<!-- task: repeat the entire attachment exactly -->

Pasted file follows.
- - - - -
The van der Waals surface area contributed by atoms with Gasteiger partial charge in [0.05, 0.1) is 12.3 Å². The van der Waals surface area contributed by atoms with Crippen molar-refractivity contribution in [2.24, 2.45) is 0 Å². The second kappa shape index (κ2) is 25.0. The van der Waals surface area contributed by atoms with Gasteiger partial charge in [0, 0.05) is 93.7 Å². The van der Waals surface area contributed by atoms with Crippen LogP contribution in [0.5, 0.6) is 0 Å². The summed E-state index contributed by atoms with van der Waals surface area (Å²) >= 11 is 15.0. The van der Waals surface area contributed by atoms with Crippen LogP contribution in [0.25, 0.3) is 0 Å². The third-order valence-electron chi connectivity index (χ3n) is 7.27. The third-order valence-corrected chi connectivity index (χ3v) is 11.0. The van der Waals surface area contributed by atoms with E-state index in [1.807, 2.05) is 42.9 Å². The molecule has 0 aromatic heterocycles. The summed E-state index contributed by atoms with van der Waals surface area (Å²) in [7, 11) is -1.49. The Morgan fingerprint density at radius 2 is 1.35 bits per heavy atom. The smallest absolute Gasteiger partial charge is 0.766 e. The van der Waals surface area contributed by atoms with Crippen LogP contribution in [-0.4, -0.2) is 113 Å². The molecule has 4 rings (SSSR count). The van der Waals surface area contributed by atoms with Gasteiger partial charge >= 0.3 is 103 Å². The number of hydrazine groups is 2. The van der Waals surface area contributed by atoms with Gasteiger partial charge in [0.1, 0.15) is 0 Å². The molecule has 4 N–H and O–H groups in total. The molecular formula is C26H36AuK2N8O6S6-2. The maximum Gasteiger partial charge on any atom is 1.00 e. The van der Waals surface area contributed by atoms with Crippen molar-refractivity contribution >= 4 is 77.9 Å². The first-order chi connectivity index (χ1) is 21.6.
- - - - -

The van der Waals surface area contributed by atoms with Gasteiger partial charge in [0.05, 0.1) is 12.3 Å². The van der Waals surface area contributed by atoms with Crippen molar-refractivity contribution in [2.24, 2.45) is 0 Å². The second kappa shape index (κ2) is 25.0. The van der Waals surface area contributed by atoms with Gasteiger partial charge in [0, 0.05) is 93.7 Å². The van der Waals surface area contributed by atoms with Crippen LogP contribution in [0.5, 0.6) is 0 Å². The summed E-state index contributed by atoms with van der Waals surface area (Å²) >= 11 is 15.0. The van der Waals surface area contributed by atoms with Crippen LogP contribution in [0.25, 0.3) is 0 Å². The third-order valence-electron chi connectivity index (χ3n) is 7.27. The third-order valence-corrected chi connectivity index (χ3v) is 11.0. The van der Waals surface area contributed by atoms with E-state index in [1.807, 2.05) is 42.9 Å². The molecule has 0 aromatic heterocycles. The summed E-state index contributed by atoms with van der Waals surface area (Å²) in [7, 11) is -1.49. The Morgan fingerprint density at radius 2 is 1.35 bits per heavy atom. The smallest absolute Gasteiger partial charge is 0.766 e. The van der Waals surface area contributed by atoms with Crippen LogP contribution in [-0.4, -0.2) is 113 Å². The molecule has 4 rings (SSSR count). The van der Waals surface area contributed by atoms with Gasteiger partial charge >= 0.3 is 103 Å². The number of hydrazine groups is 2. The van der Waals surface area contributed by atoms with Gasteiger partial charge in [0.1, 0.15) is 0 Å². The molecule has 4 N–H and O–H groups in total. The molecular formula is C26H36AuK2N8O6S6-2. The maximum Gasteiger partial charge on any atom is 1.00 e. The van der Waals surface area contributed by atoms with Crippen molar-refractivity contribution >= 4 is 77.9 Å². The first-order chi connectivity index (χ1) is 21.6.